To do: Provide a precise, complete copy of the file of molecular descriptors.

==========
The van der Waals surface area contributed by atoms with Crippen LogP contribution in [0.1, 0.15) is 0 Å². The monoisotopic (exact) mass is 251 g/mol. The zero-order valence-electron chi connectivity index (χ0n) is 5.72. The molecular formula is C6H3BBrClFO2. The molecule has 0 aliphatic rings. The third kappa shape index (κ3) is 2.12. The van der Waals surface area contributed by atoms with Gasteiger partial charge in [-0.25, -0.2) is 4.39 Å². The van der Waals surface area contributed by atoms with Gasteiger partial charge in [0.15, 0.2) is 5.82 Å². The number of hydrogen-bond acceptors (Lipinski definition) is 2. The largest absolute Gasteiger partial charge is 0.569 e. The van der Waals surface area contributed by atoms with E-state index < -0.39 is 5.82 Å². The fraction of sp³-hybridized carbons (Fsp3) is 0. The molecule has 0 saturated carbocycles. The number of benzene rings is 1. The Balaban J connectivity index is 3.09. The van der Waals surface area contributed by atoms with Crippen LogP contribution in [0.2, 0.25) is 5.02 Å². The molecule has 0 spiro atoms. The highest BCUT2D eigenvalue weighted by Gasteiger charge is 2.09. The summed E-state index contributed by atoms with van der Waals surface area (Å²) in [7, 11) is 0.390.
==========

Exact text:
The van der Waals surface area contributed by atoms with Crippen LogP contribution in [0.1, 0.15) is 0 Å². The monoisotopic (exact) mass is 251 g/mol. The zero-order valence-electron chi connectivity index (χ0n) is 5.72. The molecular formula is C6H3BBrClFO2. The molecule has 0 aliphatic rings. The third kappa shape index (κ3) is 2.12. The van der Waals surface area contributed by atoms with Gasteiger partial charge in [-0.25, -0.2) is 4.39 Å². The van der Waals surface area contributed by atoms with Gasteiger partial charge in [0.15, 0.2) is 5.82 Å². The number of hydrogen-bond acceptors (Lipinski definition) is 2. The largest absolute Gasteiger partial charge is 0.569 e. The van der Waals surface area contributed by atoms with E-state index < -0.39 is 5.82 Å². The fraction of sp³-hybridized carbons (Fsp3) is 0. The molecule has 0 saturated carbocycles. The number of benzene rings is 1. The Balaban J connectivity index is 3.09. The van der Waals surface area contributed by atoms with Crippen LogP contribution in [0.2, 0.25) is 5.02 Å². The molecule has 0 spiro atoms. The highest BCUT2D eigenvalue weighted by Gasteiger charge is 2.09. The summed E-state index contributed by atoms with van der Waals surface area (Å²) in [7, 11) is 0.390.